About Advertise


by Storm Mudde / Illustration by Kaylin Carollisen / 22.10.2015

I am obviously nervous as my companion and I walk towards the neon pink sign. I’ve read reviews and watched Connie and Carla enough times to know what to expect from a place like this but I still feel the anxiety tingle in every ounce of my being. I do not drink. I do not dance. I do not know what the hell I am doing here on a Monday night.

A manager with turquoise hair and a glossy smile greets us at the door and immediately informs us of an R80 cover charge for the show. After a few moments of awkward “yes we know’s” and “thank you very much’s,” we are shown to a table overlooking a tiny stage. I notice two complimentary hats dipped in glitter and placed carefully on the table amongst long feather boas and plastic flamingos. I glance down at my plain white t-shirt, leather jacket and jeans and feel more exposed than the shirtless waiter who quickly arrives to take our order.

“Are we sucking or nibbling tonight, ladies?” he asks without breaking eye contact. I feel the blood  rush to my cheeks and fumble for a witty response from my, ‘I-studied-English-literature-at-university-for-three-years’, mental folder. But I fail miserably and now look like a tit in front of a man who sees fake breasts on a daily basis. Sensing my absolute horror, my friend takes it upon herself to order us both a glass of white wine, from a menu riddled with options like “Blowjob” and “Pink Lady.” The booze arrives and I try to loosen up.

We chat about our new degrees, recent travels and plans for the future, deliberately ignoring how strange it feels to be on a dinner date, in a drag diner. I’ve barely sunk my teeth into a “Slimmer Sue” burger, when a theatrical voice demands that we prepare for the arrival of The Queen. At this point, I order another glass of Tokara Sauvignon Blanc.

She’s tall, over 6ft, wearing platform high heels, with muscular thighs and arms exposed in a tight leopard print dress. Her blonde wig is a GHD dream: smooth, straight, long and enviable. There is no denying that the way she effortlessly oozes sex appeal and confidence is both exciting and intimidating. Although the venue is reasonably quiet for a weekday, her energy is magnetic and all eyes are fixated on the modern-day pop princess. The DJ spins a Katy Perry track and instead of cringing, as I normally would, I find myself clapping and singing along with a group of young girls celebrating an eighteenth birthday.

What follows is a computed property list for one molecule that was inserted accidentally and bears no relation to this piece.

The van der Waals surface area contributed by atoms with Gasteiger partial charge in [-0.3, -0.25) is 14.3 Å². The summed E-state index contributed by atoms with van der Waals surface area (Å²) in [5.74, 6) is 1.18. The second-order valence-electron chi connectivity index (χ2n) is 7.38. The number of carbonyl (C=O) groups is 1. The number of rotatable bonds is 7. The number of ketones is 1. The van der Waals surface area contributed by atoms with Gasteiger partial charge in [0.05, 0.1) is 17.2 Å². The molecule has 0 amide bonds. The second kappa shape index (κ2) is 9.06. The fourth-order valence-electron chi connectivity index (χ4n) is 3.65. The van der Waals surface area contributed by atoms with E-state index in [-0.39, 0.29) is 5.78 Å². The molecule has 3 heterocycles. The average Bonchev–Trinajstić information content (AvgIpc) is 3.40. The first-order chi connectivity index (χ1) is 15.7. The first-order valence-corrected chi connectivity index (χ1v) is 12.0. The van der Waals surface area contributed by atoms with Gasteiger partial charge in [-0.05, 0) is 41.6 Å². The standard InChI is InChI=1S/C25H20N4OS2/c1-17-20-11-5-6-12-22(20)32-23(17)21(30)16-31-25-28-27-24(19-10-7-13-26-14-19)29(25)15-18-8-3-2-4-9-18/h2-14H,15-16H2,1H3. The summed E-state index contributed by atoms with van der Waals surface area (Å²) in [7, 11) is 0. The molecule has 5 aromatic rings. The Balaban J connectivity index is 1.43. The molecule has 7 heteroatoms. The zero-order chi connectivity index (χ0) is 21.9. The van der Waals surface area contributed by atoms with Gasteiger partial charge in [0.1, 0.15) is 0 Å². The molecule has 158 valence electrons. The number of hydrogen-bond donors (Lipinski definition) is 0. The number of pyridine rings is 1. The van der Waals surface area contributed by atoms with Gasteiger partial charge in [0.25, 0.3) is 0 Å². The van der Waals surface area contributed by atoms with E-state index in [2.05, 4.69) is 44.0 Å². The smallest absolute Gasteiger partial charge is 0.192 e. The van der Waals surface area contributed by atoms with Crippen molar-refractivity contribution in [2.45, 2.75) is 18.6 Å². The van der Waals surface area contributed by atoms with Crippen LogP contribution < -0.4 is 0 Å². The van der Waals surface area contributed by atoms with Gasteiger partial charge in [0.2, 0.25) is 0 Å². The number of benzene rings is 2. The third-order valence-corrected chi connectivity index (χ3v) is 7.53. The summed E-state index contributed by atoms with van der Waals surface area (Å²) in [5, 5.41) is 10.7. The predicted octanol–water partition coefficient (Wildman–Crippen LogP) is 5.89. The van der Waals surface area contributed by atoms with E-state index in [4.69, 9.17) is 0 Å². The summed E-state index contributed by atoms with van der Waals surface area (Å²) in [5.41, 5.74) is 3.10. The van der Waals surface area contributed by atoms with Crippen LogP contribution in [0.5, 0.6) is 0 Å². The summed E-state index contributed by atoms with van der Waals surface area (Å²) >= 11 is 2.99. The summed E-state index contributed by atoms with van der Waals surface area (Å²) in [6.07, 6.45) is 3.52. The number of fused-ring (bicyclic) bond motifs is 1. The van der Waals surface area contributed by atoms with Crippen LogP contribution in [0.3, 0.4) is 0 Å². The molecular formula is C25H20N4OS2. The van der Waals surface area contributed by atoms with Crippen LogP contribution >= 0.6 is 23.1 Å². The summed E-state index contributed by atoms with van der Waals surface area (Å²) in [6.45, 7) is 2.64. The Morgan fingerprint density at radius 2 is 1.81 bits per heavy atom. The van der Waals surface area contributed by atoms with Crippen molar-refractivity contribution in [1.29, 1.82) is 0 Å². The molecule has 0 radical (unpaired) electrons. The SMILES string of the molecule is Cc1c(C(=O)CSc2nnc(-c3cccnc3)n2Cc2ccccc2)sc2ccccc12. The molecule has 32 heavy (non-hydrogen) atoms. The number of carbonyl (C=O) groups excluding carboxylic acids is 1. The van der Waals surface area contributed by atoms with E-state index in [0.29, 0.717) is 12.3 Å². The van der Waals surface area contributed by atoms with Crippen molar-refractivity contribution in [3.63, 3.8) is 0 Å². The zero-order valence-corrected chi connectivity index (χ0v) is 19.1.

After thirty minutes and forty decades of the most colourful pop music, the show is over and I’ve made some new friends. I’ve also somehow managed to squeeze in another glass of liquid courage, and my poor little unprepared head is spinning. Despite the sickening realisation that I will be hung-over in the morning, I continue to enjoy my rare night-out, without inhibition. The atmosphere is light, fun and I forget about all impending academic deadlines and disappointments.

Contrary to my very public declaration that I can “party all night,” I’m exhausted and ready to go home by 11pm. As I carefully navigate towards the exit, I am made aware of the fact that the princess of pop has disappeared. In her place is a casually dressed man with short hair, clear skin and not a trace of the overarched eyebrows, false eyelashes and bright lipstick can be found on his freshly washed face. The transformation is as uncomplicated as her powerful stage presence. Once again I am in awe of this creative hyper-feminine character; a constructed persona and consciously crafted brand that is able to entertain and open minds to new possibilities and experiences.

En route to the southern suburbs, I think about how grateful I am to be a citizen of a country with a constitution that supports freedom of expression. I am even more grateful to live in a province that is predominantly tolerant of alternative lifestyles and art. I know that it could be worse; that it is worse in some communities and that Beefcakes is just a bubble – a protected world away from the harsh realities of gender-related hate crime. I look down at my friend’s baby blue acrylic nails that have been sharpened to a dangerous point and embellished with sequins, stars and glitter. What was I so afraid of?

Artwork © Kaylin Carollisen

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